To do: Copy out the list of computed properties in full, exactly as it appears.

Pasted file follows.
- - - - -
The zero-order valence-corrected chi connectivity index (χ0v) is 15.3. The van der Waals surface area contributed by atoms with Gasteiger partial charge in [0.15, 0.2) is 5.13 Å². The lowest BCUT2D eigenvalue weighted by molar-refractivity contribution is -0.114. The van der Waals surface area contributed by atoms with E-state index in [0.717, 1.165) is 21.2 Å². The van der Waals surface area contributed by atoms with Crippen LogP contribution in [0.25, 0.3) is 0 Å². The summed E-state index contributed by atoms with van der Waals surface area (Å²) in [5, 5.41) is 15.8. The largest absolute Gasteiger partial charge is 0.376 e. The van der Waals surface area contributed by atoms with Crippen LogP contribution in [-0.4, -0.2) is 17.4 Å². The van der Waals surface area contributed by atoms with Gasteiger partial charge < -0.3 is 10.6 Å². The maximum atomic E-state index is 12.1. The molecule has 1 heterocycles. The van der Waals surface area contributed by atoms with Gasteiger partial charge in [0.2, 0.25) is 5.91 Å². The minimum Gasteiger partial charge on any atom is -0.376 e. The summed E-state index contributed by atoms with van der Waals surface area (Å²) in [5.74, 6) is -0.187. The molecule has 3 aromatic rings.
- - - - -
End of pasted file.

The zero-order valence-corrected chi connectivity index (χ0v) is 15.3. The van der Waals surface area contributed by atoms with Gasteiger partial charge in [0.15, 0.2) is 5.13 Å². The lowest BCUT2D eigenvalue weighted by molar-refractivity contribution is -0.114. The van der Waals surface area contributed by atoms with E-state index in [0.717, 1.165) is 21.2 Å². The van der Waals surface area contributed by atoms with Crippen LogP contribution in [0.25, 0.3) is 0 Å². The summed E-state index contributed by atoms with van der Waals surface area (Å²) in [5, 5.41) is 15.8. The largest absolute Gasteiger partial charge is 0.376 e. The van der Waals surface area contributed by atoms with Crippen LogP contribution in [-0.4, -0.2) is 17.4 Å². The van der Waals surface area contributed by atoms with Gasteiger partial charge < -0.3 is 10.6 Å². The maximum atomic E-state index is 12.1. The molecule has 1 heterocycles. The van der Waals surface area contributed by atoms with Gasteiger partial charge in [0.2, 0.25) is 5.91 Å². The minimum Gasteiger partial charge on any atom is -0.376 e. The summed E-state index contributed by atoms with van der Waals surface area (Å²) in [5.74, 6) is -0.187. The molecule has 3 aromatic rings.